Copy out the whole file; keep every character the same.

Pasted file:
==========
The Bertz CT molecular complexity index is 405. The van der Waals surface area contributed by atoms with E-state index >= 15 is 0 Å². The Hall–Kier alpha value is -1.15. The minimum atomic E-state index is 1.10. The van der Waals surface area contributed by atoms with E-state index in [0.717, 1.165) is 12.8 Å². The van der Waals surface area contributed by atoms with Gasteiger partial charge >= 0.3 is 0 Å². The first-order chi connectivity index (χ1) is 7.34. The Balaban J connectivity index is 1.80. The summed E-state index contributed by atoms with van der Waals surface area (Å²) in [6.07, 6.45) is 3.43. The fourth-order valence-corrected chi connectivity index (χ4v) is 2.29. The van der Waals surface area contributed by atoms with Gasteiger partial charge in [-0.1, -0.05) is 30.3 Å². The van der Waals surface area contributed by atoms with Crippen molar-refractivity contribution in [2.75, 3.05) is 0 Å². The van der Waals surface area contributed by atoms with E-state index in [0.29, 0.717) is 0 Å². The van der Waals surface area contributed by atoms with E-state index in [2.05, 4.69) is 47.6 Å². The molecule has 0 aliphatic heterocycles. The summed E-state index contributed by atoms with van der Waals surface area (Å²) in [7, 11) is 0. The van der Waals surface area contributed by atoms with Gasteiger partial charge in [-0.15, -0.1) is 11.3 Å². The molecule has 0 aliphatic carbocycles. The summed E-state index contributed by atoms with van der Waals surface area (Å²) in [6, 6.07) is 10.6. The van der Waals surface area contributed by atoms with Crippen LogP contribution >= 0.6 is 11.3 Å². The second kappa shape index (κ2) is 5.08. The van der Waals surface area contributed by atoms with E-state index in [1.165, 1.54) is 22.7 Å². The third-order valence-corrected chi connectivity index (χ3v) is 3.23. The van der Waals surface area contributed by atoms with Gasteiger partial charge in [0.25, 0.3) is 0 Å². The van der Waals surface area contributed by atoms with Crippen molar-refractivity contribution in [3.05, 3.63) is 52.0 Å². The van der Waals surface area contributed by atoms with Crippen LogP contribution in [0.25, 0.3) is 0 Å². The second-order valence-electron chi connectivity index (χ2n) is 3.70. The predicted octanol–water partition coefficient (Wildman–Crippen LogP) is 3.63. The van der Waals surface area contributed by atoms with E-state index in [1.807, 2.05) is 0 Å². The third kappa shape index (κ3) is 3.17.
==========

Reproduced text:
The Bertz CT molecular complexity index is 405. The van der Waals surface area contributed by atoms with E-state index >= 15 is 0 Å². The Hall–Kier alpha value is -1.15. The minimum atomic E-state index is 1.10. The van der Waals surface area contributed by atoms with E-state index in [0.717, 1.165) is 12.8 Å². The van der Waals surface area contributed by atoms with Gasteiger partial charge >= 0.3 is 0 Å². The first-order chi connectivity index (χ1) is 7.34. The Balaban J connectivity index is 1.80. The summed E-state index contributed by atoms with van der Waals surface area (Å²) in [6.07, 6.45) is 3.43. The fourth-order valence-corrected chi connectivity index (χ4v) is 2.29. The van der Waals surface area contributed by atoms with Gasteiger partial charge in [-0.1, -0.05) is 30.3 Å². The van der Waals surface area contributed by atoms with Crippen molar-refractivity contribution in [2.75, 3.05) is 0 Å². The van der Waals surface area contributed by atoms with E-state index in [0.29, 0.717) is 0 Å². The van der Waals surface area contributed by atoms with E-state index in [2.05, 4.69) is 47.6 Å². The molecule has 0 aliphatic heterocycles. The summed E-state index contributed by atoms with van der Waals surface area (Å²) in [7, 11) is 0. The van der Waals surface area contributed by atoms with Gasteiger partial charge in [-0.15, -0.1) is 11.3 Å². The molecule has 0 aliphatic carbocycles. The summed E-state index contributed by atoms with van der Waals surface area (Å²) in [6, 6.07) is 10.6. The van der Waals surface area contributed by atoms with Crippen LogP contribution >= 0.6 is 11.3 Å². The second kappa shape index (κ2) is 5.08. The van der Waals surface area contributed by atoms with E-state index in [1.165, 1.54) is 22.7 Å². The third-order valence-corrected chi connectivity index (χ3v) is 3.23. The van der Waals surface area contributed by atoms with Gasteiger partial charge in [0.25, 0.3) is 0 Å². The van der Waals surface area contributed by atoms with Crippen molar-refractivity contribution in [3.05, 3.63) is 52.0 Å². The van der Waals surface area contributed by atoms with Crippen LogP contribution in [0.25, 0.3) is 0 Å². The second-order valence-electron chi connectivity index (χ2n) is 3.70. The predicted octanol–water partition coefficient (Wildman–Crippen LogP) is 3.63. The van der Waals surface area contributed by atoms with E-state index in [1.807, 2.05) is 0 Å². The third kappa shape index (κ3) is 3.17.